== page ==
The mass-balance reconstruction model requires terrain elevation and areal extent data of Vestfonna as a basis for all calculations. Daily air temperature, precipitation and cloud cover from the period September 1979 to August 2009 are used as input for running the mass-balance model. They are provided by ERA-Interim data (Reference DeeDee and others, 2011) for the gridpoint at 79.5° N, 19.5°E, which is located just south of the ice cap (Fig. 1). The albedo model requires additional, derived data of cumulative positive degree-days (PDD), cumulative snowfall and rain/snow ratio. Records from an AWS on the ice cap (Fig. 1) serve as an in situ reference during data preparation.
The areal extent of Vestfonna was obtained by manually digitizing the glacier outline on a Terra ASTER (Advanced Spaceborne Thermal Emission and Reflection Radiometer) scene acquired on 17 August 2000 (EOS Data Gateway Granule ID: SC:ASTL1B 00-08-12:36:0010269001). Surface elevations with 250 m spatial resolution were derived on the basis of the ASTER global digital elevation model (GDEM). Isolated elevation outliers and small areas of data voids in the upper parts of the ice cap were replaced by interpolated values.
The original ERA-Interim air-temperature data were statistically downscaled using the variance-inflation method (Reference Karl, Wang, Schlesinger, Knight and PortmanKarl and others, 1990; Reference HuthHuth, 1999) to fit local conditions at the ice cap, following Reference MollerMoller and others (2011a). Variance inflation is a suitable tool for adjusting both annual cycle and daily variance of gridded air temperatures to local conditions (Reference Huth, Kysely and DubrovskyHuth and others, 2001). By applying this method we implicitly assume that air-temperature variability at Vestfonna is exclusively controlled by the synoptic situation (Reference Von Storchvon Storch, 1999). In situ reference for the downscaling was provided by a 2 year air-temperature record from the AWS (Fig. 1), covering the period May 2008 to April 2010. In order to account for the high intra-annual variability of air-temperature variance (Fig. 2), downscaling was done separately for each month, i ( i = 1,2, … , 12), according to a two-step approach, described by Reference Von Storchvon Storch (1999). In the first step, the original ERA-Interim data, TERA, i, were adjusted to local conditions at the ice cap according to the linear scaling function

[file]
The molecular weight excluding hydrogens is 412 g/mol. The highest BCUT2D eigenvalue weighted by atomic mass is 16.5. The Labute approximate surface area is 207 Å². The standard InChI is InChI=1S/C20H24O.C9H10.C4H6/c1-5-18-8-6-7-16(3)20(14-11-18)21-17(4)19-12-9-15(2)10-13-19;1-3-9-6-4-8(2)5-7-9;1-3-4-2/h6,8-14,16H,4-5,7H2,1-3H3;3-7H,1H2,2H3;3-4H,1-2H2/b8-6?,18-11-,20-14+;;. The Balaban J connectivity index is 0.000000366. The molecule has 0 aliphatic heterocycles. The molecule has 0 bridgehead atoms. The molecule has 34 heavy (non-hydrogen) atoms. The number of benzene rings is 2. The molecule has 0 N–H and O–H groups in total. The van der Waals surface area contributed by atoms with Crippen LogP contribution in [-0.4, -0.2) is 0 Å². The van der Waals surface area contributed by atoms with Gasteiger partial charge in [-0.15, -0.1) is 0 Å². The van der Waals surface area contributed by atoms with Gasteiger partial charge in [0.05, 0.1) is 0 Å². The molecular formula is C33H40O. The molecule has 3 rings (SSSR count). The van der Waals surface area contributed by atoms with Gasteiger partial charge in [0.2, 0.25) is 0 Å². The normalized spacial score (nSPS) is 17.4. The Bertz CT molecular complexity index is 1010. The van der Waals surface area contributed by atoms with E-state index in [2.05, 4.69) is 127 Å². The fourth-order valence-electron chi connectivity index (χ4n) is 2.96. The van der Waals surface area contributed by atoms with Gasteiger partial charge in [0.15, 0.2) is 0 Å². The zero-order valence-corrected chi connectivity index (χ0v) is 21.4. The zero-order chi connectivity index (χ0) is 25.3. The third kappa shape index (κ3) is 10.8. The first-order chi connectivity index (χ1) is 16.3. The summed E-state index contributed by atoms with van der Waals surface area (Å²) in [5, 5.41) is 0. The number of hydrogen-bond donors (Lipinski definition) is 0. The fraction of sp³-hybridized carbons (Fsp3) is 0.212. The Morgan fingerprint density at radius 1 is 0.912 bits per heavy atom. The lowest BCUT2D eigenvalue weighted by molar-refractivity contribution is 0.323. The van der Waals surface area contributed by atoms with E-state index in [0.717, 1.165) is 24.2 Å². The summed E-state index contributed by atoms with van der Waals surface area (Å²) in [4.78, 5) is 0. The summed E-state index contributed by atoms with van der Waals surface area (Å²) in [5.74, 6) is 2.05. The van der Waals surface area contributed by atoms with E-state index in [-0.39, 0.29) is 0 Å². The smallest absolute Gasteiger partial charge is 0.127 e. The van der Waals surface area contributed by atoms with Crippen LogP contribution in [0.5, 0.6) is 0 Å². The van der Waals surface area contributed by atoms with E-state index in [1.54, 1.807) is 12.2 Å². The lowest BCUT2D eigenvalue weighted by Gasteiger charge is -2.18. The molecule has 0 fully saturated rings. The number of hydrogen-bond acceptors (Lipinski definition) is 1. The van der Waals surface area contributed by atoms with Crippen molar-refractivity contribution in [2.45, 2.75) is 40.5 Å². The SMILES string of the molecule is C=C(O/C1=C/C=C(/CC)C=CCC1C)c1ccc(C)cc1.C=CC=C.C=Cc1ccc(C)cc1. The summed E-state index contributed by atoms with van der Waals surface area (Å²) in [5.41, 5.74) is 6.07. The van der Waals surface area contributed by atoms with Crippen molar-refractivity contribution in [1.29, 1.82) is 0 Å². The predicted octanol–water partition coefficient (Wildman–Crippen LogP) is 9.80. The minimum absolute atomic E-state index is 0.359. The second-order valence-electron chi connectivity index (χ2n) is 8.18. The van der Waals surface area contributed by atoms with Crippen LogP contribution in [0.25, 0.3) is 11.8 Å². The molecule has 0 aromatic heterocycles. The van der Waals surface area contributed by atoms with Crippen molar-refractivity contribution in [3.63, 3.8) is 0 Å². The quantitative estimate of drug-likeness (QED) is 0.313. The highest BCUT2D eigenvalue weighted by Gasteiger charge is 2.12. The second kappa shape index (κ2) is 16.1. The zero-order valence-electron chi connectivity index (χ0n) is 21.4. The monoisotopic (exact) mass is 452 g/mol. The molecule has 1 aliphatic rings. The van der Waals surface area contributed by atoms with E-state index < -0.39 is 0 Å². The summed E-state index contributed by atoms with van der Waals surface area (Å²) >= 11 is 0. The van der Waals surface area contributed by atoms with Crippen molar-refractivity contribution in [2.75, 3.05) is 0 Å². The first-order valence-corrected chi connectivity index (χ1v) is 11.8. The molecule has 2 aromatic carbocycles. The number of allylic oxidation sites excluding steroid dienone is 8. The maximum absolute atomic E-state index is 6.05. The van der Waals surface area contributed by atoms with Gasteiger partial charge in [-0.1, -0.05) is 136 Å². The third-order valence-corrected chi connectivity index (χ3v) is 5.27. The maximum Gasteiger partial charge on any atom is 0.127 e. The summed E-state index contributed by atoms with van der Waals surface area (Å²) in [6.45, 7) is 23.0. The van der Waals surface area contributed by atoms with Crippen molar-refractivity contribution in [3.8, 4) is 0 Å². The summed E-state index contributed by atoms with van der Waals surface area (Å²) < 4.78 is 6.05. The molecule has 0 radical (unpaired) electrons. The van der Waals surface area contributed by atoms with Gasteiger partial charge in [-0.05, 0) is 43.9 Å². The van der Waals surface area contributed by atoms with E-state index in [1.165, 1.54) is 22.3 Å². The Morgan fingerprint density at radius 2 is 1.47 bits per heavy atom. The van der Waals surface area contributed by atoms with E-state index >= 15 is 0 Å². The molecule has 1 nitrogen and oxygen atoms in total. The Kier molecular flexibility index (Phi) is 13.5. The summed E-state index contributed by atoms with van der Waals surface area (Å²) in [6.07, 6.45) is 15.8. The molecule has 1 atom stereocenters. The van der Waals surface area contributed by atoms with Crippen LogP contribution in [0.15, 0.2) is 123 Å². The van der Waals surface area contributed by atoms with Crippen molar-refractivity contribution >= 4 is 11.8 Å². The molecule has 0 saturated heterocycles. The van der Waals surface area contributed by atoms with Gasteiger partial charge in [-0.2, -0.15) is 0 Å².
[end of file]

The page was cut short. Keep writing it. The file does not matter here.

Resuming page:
Coefficients a1_12 and b1_12 (Table 1) were determined by Reference MollerMoller and others (2011a) using linear regression analysis between the original ERA-Interim data and the AWS records. In the second step of the downscaling procedure, the variance of was increased to the one evident at the AWS site according to
The monthly mean air temperature, , was subtracted b out before increasing the variance and re-added afterwards. This procedure differs from the one outlined by Reference Von Storchvon Storch (1999). It was used in order to avoid the introduction of a bias for months with a nonzero mean air temperature. By doing this we deviate from the approach used by Reference MollerMoller and others (2011a) and were able to increase the accuracy of downscaled air temperatures. While Reference MollerMoller and others (2011a) achieved root-mean-square errors (rmse) of 0.7 K (June-August) and 1.2 K (September-May) compared to AWS records, here the rmse could be distinctly reduced to 0.4 K (June-August) and 0.3 K (September-May). To allow for the variability of air temperature with surface elevation, a constant linear lapse rate of —7.0 Kkmr1 is used (Reference MollerMoller and others, 2011a).